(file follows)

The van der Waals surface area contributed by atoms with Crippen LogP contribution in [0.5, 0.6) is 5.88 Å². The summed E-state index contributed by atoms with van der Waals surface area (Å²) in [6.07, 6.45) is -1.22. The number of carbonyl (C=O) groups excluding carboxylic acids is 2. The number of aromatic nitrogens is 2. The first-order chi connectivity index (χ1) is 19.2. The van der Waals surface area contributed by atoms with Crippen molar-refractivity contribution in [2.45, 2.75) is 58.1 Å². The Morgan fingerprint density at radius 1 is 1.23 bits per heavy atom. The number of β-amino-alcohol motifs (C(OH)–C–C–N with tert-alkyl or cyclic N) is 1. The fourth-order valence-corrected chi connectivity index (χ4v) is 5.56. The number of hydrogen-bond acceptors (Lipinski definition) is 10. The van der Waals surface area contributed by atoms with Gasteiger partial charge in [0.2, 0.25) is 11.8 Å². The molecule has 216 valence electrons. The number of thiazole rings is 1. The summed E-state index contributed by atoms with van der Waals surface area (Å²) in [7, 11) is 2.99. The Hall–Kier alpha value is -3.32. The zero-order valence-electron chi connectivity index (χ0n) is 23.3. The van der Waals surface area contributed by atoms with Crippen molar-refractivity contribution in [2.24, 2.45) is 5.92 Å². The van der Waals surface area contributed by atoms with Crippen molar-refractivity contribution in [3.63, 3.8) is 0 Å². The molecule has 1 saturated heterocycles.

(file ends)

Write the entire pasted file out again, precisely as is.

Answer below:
The van der Waals surface area contributed by atoms with Crippen LogP contribution in [0.5, 0.6) is 5.88 Å². The summed E-state index contributed by atoms with van der Waals surface area (Å²) in [6.07, 6.45) is -1.22. The number of carbonyl (C=O) groups excluding carboxylic acids is 2. The number of aromatic nitrogens is 2. The first-order chi connectivity index (χ1) is 19.2. The van der Waals surface area contributed by atoms with Crippen molar-refractivity contribution in [2.45, 2.75) is 58.1 Å². The Morgan fingerprint density at radius 1 is 1.23 bits per heavy atom. The number of β-amino-alcohol motifs (C(OH)–C–C–N with tert-alkyl or cyclic N) is 1. The fourth-order valence-corrected chi connectivity index (χ4v) is 5.56. The number of hydrogen-bond acceptors (Lipinski definition) is 10. The van der Waals surface area contributed by atoms with Gasteiger partial charge in [0.2, 0.25) is 11.8 Å². The molecule has 216 valence electrons. The number of thiazole rings is 1. The summed E-state index contributed by atoms with van der Waals surface area (Å²) in [7, 11) is 2.99. The Hall–Kier alpha value is -3.32. The zero-order valence-electron chi connectivity index (χ0n) is 23.3. The van der Waals surface area contributed by atoms with Crippen molar-refractivity contribution in [2.24, 2.45) is 5.92 Å². The van der Waals surface area contributed by atoms with Crippen molar-refractivity contribution in [3.63, 3.8) is 0 Å². The molecule has 1 saturated heterocycles.